Work to restore road and rail access after the 2016 Kaikōura earthquake has won a coveted international engineering award.
It was the first time entrants outside of the United Kingdom could enter the Institution of Civil Engineers People's Choice Award in the organisation's 200-year history.
There were 194km of road left damaged, with 85 landslides and 1500 damaged sites across State Highway 1 alone.
It took two million man hours and 1700 people to move nearly one million cubic metres of rock and debris off State Highway 1 and rail line.
That's enough to fill 400 olympic-sized swimming pools.
New Zealand Transport Agency regional director Steve Mutton said hundreds of workers spent months away from their families.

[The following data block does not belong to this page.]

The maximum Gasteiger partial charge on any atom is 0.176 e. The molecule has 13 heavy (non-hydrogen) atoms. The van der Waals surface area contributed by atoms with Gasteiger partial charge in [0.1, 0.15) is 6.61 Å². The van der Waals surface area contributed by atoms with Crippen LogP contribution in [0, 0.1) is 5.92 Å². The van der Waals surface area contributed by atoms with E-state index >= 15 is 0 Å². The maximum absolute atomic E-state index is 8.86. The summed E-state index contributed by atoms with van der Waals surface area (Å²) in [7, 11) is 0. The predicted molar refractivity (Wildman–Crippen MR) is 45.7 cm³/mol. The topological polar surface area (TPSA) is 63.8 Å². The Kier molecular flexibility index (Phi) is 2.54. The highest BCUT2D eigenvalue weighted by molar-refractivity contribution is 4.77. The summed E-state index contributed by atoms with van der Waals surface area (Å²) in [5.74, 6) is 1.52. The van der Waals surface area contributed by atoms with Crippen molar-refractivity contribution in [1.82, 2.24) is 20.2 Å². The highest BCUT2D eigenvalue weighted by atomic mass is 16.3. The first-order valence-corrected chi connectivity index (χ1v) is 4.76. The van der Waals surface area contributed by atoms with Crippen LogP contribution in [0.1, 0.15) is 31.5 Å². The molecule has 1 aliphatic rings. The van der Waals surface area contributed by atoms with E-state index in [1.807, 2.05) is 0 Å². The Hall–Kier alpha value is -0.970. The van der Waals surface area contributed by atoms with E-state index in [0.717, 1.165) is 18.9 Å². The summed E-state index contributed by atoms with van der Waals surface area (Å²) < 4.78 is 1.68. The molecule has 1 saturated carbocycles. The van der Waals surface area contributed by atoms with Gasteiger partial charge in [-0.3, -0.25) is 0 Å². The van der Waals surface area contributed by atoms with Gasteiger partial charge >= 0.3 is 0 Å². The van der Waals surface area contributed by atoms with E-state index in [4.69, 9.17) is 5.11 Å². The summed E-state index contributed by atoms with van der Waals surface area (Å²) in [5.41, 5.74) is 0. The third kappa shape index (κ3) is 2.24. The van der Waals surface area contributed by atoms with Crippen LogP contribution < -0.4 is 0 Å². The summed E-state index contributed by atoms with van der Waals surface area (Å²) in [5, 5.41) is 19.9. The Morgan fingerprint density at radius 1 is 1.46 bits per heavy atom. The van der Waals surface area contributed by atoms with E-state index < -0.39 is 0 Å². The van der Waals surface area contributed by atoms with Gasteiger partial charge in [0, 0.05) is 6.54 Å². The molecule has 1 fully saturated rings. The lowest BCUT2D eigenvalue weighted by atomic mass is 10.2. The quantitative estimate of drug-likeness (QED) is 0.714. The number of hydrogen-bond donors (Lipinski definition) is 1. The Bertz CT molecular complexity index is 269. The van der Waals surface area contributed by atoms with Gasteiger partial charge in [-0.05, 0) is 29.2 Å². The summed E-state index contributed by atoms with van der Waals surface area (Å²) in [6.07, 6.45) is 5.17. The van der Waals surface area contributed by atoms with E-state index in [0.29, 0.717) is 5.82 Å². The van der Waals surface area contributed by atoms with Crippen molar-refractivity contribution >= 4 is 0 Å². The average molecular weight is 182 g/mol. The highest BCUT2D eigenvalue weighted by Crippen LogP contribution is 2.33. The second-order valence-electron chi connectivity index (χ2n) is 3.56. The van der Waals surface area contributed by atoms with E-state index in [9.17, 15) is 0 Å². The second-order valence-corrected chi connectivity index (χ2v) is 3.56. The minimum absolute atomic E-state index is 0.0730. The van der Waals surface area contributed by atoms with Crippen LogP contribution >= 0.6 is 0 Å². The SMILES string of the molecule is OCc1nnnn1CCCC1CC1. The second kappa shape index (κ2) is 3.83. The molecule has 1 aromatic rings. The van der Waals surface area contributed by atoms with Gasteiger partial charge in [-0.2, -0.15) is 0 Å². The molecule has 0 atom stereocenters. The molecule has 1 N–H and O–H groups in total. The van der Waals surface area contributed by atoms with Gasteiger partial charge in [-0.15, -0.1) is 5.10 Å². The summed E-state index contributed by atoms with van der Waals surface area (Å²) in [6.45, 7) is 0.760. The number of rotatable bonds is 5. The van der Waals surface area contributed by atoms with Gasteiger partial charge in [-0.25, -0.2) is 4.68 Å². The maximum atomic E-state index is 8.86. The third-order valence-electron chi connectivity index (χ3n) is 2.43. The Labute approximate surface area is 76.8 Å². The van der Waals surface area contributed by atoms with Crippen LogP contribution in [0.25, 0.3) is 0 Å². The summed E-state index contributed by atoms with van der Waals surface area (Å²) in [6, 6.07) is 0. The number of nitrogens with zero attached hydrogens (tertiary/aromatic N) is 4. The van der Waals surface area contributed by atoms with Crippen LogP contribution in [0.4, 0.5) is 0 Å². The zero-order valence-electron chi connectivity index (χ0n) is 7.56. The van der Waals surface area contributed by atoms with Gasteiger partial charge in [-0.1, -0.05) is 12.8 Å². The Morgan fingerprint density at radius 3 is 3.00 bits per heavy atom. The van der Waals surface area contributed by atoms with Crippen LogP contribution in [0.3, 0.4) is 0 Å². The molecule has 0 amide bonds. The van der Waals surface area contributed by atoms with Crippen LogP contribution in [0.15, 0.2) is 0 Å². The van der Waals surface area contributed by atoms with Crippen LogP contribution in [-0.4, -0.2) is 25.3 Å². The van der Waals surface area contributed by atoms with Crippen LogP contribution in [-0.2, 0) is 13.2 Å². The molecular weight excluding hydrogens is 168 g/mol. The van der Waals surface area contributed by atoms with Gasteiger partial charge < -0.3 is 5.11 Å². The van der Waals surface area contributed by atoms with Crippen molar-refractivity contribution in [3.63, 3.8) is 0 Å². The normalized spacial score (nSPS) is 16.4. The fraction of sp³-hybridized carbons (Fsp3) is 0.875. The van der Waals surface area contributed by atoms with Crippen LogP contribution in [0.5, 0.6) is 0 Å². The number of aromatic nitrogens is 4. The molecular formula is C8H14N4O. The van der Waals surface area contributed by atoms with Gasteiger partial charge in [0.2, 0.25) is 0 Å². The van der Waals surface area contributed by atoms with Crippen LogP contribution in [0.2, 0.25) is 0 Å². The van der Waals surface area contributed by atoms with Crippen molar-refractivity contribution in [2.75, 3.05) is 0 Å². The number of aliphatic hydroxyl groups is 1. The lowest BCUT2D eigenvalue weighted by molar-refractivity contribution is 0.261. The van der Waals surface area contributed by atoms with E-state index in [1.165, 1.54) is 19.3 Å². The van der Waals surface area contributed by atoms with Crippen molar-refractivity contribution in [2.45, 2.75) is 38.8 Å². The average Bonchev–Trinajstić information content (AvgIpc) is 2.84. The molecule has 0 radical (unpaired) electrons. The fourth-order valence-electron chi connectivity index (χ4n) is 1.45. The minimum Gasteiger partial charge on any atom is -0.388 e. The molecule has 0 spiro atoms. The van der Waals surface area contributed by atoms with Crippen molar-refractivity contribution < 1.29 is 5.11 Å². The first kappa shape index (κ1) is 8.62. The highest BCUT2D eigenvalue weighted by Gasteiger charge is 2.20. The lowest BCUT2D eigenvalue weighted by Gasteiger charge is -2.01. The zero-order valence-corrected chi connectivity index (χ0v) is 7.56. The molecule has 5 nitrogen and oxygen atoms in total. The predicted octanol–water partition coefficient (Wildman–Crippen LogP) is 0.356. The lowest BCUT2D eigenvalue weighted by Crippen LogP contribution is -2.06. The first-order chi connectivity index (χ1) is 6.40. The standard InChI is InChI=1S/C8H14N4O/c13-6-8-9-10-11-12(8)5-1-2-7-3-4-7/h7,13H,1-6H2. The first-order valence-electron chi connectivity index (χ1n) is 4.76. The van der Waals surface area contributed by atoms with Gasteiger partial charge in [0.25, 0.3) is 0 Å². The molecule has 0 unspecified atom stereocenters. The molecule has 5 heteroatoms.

Mr Mutton said teams abseiled to remove boulders and poured concrete around the tides through winter to make it possible to open the road by Christmas 2017.
Meanwhile, an army of helicopter pilots drenched the cliffs using monsoon buckets, to move material in the first few months after the earthquake.
"It was a civil engineering triumph to get the transport networks re-opened by last Christmas, this award is recognition of all that effort," he said.
The award went to the New Zealand Transport Agency, KiwiRail ad the North Canterbury Transport Infrastructure Recovery (NCTIR) alliance last night at a ceremony in London.
The project competed against nine other engineering feats.
This included Scotland's largest infrastructure project in a generation, The Forth Replacement Crossing- a 2.7km bridge linking Edinburgh with cities in the north.